Moritz Stiefel is the Deuteragonist in the play and musical of Spring Awakening. He dies in both from the anxiety of school and neglect/abhorrence of his parents. John Gallagher, Jr. played Moritz in the Original Broadway Cast.
Moritz Stiefel is a fifteen year old school boy, living in Germany in the 1890's. Moritz is terrified of failure and is awkward around his peers. In the musical and play his best friend is Melchior Gabor (who is a year younger than Moritz, but far more knowledgeable on many subjects).
Melchior is considered to be a handsome genius and Moritz is considered quite the opposite. Moritz has been noted as a freak by his peers and a failure by his parents, causing him to be ostracized by all. Because of this, Moritz feels pressured to succeed in school and social life.
When introduced to Moritz, it becomes clear that he is in tight competition with Ernst Röbel to be promoted at school. Both of them were originally given conditions to work off in order to keep their spot.
Moritz was very stressed over the time between his first promotion and his flunking out, to the point where he wasn't sleeping. Melchior tries to tutor Moritz but to no avail. Moritz's father (Rentier Stiefel) exclaimed that his actions are going to be to beat and disowned Moritz if he were to fail, so to avoid his fate Moritz attempts to flee to America. He asks Frau Gabor (Fanny) for a large sum of money. She refuses and offers to write to his parents in compensation. Despite this, Moritz decides that the only course of action is to kill himself.
Moritz is kicked out of his home for failing and wanders the town at dusk, carrying a pistol. It is then that he runs into Ilse, an old childhood friend and playmate. She invites him to walk her home, as an attempt to prevent his suicide. He refuses and eventually causes Ilse to leave. Moritz soon realizes that Ilse was his last chance of escaping and calls after her but it is too late.
In some adaptations of the musical, Moritz proceeds to silence his voice by taking his microphone before signing his monologue and shooting himself. In the play, however, Moritz had been fascinated by the Headless Queen so he decapitates himself with the bullet (supposedly the gun was filled with water).
In both adaptations Moritz attempts to persuade Melchior towards death. In the play Moritz appears headless in the graveyard, and tries to convince Melchior to join him in the afterlife. However, Melchior refuses and asks Moritz to wait until he's old, then he will take Moritz's hand and follow him through to death. In the musical Moritz and Wendla appear in the Graveyard. Originally Wendla is the influence for life in Melchior, saying that his sins are forgiven, and all he will ever be is still there waiting for him. Whereas originally Moritz is Melchior's influence for death, saying that he has nothing to live for without his family and friends. Eventually, however both join to support Melchior through this troubled time.
Moritz is introverted, intense and nervous. He strives to do well but is easily distracted and feels he will not become anything of worth unless succeeds in school. He is confused about his sexuality, and gets easily flustered.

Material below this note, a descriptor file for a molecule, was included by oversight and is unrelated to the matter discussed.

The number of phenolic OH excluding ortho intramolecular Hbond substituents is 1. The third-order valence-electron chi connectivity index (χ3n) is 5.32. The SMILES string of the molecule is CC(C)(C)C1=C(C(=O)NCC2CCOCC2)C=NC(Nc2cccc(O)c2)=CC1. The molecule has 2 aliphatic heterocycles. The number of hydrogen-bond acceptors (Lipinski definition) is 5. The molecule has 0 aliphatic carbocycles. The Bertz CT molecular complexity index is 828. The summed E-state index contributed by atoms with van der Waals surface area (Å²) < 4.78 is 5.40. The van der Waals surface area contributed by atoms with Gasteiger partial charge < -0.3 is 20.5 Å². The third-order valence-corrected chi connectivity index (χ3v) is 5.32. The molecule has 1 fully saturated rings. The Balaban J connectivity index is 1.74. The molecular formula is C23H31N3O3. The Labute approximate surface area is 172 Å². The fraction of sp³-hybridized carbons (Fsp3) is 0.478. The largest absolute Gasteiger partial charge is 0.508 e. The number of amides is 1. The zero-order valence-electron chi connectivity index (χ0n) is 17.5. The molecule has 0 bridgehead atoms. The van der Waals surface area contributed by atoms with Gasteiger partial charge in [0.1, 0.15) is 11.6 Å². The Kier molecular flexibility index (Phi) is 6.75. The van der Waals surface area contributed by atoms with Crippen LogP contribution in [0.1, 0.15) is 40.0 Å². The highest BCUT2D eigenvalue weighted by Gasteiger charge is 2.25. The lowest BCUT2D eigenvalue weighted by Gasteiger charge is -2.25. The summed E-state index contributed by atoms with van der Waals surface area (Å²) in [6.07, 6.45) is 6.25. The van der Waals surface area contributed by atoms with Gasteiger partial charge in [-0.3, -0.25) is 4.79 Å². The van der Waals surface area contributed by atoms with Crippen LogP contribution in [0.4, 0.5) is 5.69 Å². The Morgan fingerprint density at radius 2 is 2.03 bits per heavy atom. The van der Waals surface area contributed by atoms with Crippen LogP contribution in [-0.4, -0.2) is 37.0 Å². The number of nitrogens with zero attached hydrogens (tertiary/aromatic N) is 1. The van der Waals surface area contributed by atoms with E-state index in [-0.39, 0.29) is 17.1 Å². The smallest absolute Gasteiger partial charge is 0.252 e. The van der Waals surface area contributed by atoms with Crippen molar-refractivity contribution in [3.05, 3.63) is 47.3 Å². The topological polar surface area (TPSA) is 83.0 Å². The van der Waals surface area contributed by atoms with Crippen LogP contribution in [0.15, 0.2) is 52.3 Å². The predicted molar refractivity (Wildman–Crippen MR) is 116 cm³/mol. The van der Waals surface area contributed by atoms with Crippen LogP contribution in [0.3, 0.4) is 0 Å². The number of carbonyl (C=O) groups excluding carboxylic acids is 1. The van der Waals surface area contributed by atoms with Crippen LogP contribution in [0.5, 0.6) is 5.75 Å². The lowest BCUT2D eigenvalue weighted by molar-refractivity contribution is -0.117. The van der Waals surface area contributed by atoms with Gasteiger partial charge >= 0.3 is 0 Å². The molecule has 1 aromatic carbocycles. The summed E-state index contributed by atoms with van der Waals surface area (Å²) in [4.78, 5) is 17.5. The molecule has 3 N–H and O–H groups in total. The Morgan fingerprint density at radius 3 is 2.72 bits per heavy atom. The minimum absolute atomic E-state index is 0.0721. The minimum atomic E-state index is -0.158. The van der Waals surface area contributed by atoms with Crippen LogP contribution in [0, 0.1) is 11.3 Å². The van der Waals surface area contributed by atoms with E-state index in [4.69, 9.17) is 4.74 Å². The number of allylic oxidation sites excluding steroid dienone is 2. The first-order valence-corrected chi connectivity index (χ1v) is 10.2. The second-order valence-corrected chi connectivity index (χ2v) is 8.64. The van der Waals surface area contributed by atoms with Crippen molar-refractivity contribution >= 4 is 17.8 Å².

- Moritz's vocal type is tenor.
- Profoundly deaf in the Deaf West version of the musical and fails because of a bias against deaf students.
- Moritz is severely discriminated against for being Deaf and the teacher enacts a brutal oral method on him that is shown to be destructive (the same is done to Otto Lammermeier and Ernst Robel, but Otto responds better than the other boys). Michael Arden states in the playbill that Moritz was marked as an "oral failure", meaning he could not talk and, because of the eugenics at that time and the Milan Conference, was considered worthless. In the Deaf West Revival, this and his father's shame at his son being labeled as such are serious factors in Moritz's suicide.
- In the Deaf West production a teacher makes fun of Moritz's voice
- Passed his exam, but due to amount of students they could promote and the teachers thinking he wasn't worth the effort and/or wouldn't reflect well on the school, he was failed.
- His father works at a bank.
- Considers Melchior's mother, Fanny Gabor, a friend/second mother; however, many productions also play him as being sexually and/or romantically attracted to her
- Due to lines in the play about Moritz wanting to experience how a woman feels in sex, and due to his admiration and connection to the Headless Queen, there is scholarly speculation that Moritz is queer and/or transgender.
- There are, in general, lots of arguments over his sexuality; Alex Boniello says he (Voice of Moritz in the Deaf West revival) portrayed him as straight, but many believe his is bisexual or gay.
- Stiefel is a Jewish surname.
- Moritz shows signs of neurodivergence, specifically anxiety, autism, depression, and/or bipolar disorder
- Moritz has an aversion to Hanschen in the musical, as is shown during the scene where finds out he has passed his final. He hugs each boy, except for Hanschen.
- In the play, he implies that he thinks Hanschen is a liar and a show off but they are clearly friends. Hanschen is kind to him in the scene he finds out he passed, congratulating him and worrying about him getting caught.
- In the play, Moritz says the line about shame being an invention of the school system, not Melchior like in the musical.
- In the 1NT of Spring Awakening, a box was mounted on the wall. During Left Behind, lights would light up on the inside and reveal Moritz's headless body. It's basically a representation of his coffin.
- He is the only character to not be in "I Believe" and "The Guilty Ones" showing he is not only literally isolated from all of the other characters in this moment, but also metaphorically due to his exclusion from these numbers with the rest of the cast
- If he were any fruit he'd be a Guava!